React Pluggable: Thinking Features over Components

React Pluggable: Thinking Features over Components

React Pluggable is a JS library that brings plugin-based development to React & JavaScript. While it may contradict the philosophy of React, it has worked well for creators and has solved problems at scale. The idea revolves around the open-closed principle. This principle states that systems should be open for extension but closed for modification. It gives us three main benefits:

  • Features can be developed & tested in isolation (features can have an interface, provide or consume data & functions, interact with external APIs and more)
  • A plugin can be added or removed by a single line (which is perfect for A/B testing)
  • Ships with dependency management: Plugins can depend on other plugins and communicate with each other

Motivation:

While working on BuilderX, the team at GeekyAnts realised that adding and removing features was becoming cumbersome. Furthermore, a lot of knowledge transfer was required for a new member to contribute. This slowed down the overall speed of development. To overcome this hurdle, they came up with a very basic version of what React Pluggable is today. As the project progressed, the library slowly evolved while remaining generic for all use cases. Currently, v3 of BuilderX is completely based on this pattern.

Inspiration:

The first inspiration came from the extension system of VS Code. VS Code extensions are simple modules that can be written independently and can change the overall look and functionalities of the editor. Another example of a similar pattern was that of Laravel's Service Provider pattern. In Laravel projects, developers can harness the functionalities of a provider by simply adding it to the list of providers in config/app.php. All the implementation is written inside the provider itself and has nothing to do with the external app. React Pluggable aims to provide that level of ease in development for all applications.

Features:

  • Isolated & abstracted development

    Just like how a provider is developed in isolation and can be plugged anywhere, React Pluggable can be developed in a modular manner and then inserted anywhere. As long as the dependencies are met, it can be reused in multiple projects by simply copy-pasting the code or publishing the plugin on NPM. It also allows coders to test a feature in complete isolation.

  • Adding/Removing features by simply adding/removing a single line

    A plugin can be added in the app by simply installing it in the pluginStore. Once installed, the activate function of the plugin starts running. All the operations and components defined are added. This allows developers to control a feature by just manipulating one line. In case we want to remove a feature or upgrade it with a different implementation, all we need to do is modify the installation and voila! Everything works as expected!

      // Installing MyAuthPlugin
      pluginStore.install(new MyAuthPlugin());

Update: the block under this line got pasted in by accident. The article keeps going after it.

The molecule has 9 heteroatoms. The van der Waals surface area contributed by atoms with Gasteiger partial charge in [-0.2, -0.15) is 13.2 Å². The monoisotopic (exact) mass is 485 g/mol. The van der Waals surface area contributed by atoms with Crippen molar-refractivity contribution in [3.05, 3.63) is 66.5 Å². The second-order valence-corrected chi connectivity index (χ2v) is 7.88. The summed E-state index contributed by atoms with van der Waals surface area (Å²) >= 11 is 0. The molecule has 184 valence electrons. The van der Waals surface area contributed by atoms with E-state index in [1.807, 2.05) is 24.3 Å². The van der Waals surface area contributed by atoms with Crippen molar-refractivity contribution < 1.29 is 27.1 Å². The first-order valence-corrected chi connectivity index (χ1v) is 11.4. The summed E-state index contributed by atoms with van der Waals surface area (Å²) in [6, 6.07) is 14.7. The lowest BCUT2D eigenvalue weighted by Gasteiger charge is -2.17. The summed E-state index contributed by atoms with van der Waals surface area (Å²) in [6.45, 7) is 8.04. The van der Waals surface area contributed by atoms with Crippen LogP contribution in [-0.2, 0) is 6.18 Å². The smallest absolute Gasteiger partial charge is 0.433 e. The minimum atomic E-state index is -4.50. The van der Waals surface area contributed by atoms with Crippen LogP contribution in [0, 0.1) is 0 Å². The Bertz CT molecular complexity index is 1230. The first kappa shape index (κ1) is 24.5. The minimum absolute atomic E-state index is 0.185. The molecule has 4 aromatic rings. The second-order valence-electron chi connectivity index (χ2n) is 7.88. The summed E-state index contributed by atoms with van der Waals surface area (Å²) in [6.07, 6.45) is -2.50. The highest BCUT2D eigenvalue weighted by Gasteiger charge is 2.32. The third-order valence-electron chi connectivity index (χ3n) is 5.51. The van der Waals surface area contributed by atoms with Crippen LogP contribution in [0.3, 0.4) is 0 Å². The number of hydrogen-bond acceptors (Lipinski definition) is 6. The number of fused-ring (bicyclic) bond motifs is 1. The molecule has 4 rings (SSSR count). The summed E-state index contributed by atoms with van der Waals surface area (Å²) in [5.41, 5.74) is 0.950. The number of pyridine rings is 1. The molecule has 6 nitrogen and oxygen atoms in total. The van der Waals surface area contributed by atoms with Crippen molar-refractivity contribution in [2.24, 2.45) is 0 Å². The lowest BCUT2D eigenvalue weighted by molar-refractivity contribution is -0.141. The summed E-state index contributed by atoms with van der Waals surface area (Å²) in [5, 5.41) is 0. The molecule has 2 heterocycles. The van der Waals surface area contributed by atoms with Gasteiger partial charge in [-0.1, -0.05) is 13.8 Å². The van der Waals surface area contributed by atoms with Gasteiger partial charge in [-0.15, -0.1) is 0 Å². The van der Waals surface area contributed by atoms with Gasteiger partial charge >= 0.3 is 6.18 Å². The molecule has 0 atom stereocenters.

• Dependency Management & Dependency Injection (runtime)

    Once installed, a plugin can be used or installed anywhere that the plugin store is available. This allows us to have more control on what is added to an app, when it is added and where it is used.

      // inside activate of AuthPlugin
      activate(): void {
          this.pluginStore.addFunction("Auth.authenticate", () => {
            this.pluginStore.install(new TodoPlugin());
          });
    
          this.pluginStore.addFunction("Auth.logout", () => {
            this.pluginStore.uninstall("Todo");
          });
      }
    
  • Renderer Plugin

    Renderer Plugin is an inbuilt plugin provided by the package. It can be used to render components wherever a slot is created. A slot can be created by simply using:

      <Renderer placement="header" />
    

    This allows us to add components at any level and at any given position, making component rendering very easy.

  • Events

    React Pluggable ships with an event system that can be used as a communication channel between the plugins to broadcast and listen to events. Here is a quick example of an Auth plugin.

    Adding an Event to pluginStore

      activate(): void {
         this.pluginStore.addEventListener("Auth.authentication", (event: any) => {
            console.log(event);
         });
      }
    

    Dispatching the Event

      pluginStore.dispatchEvent(new Event("Auth.authentication"));
    
  • Works well with React

      // Creating pluginStore
      const pluginStore: PluginStoreWithPlugins = createPluginStore();
    
      // Using provider
      <PluginProvider pluginStore={pluginStore}>
         <Renderer placement="root" />
      </PluginProvider>
    
      // Using pluginStore with React components
      this.pluginStore.executeFunction("Renderer.add", "header-right", () => (
         <ShareDialogContainer axiosInstance={axiosInstance} />
      ));
    

React Pluggable has been rigorously tested during the development of BuilderX. It has truly helped GeekyAnts make the development of such a complex app a lot simpler. We now want this to help the developer community code more complex apps in a far simpler and feature-oriented way. We created a stock monitoring app that showcases data in graphs. Graph features were added to the app using the plugin system. If you wish to know more about the library, you can visit the official documentation.

React-Pluggable-bnr-1200-630.png

This post was written by Aditya J and Amar S . Edited by Kavya V.

Comments (1)

Mohd Shad Mirza's photo

Interesting 🧐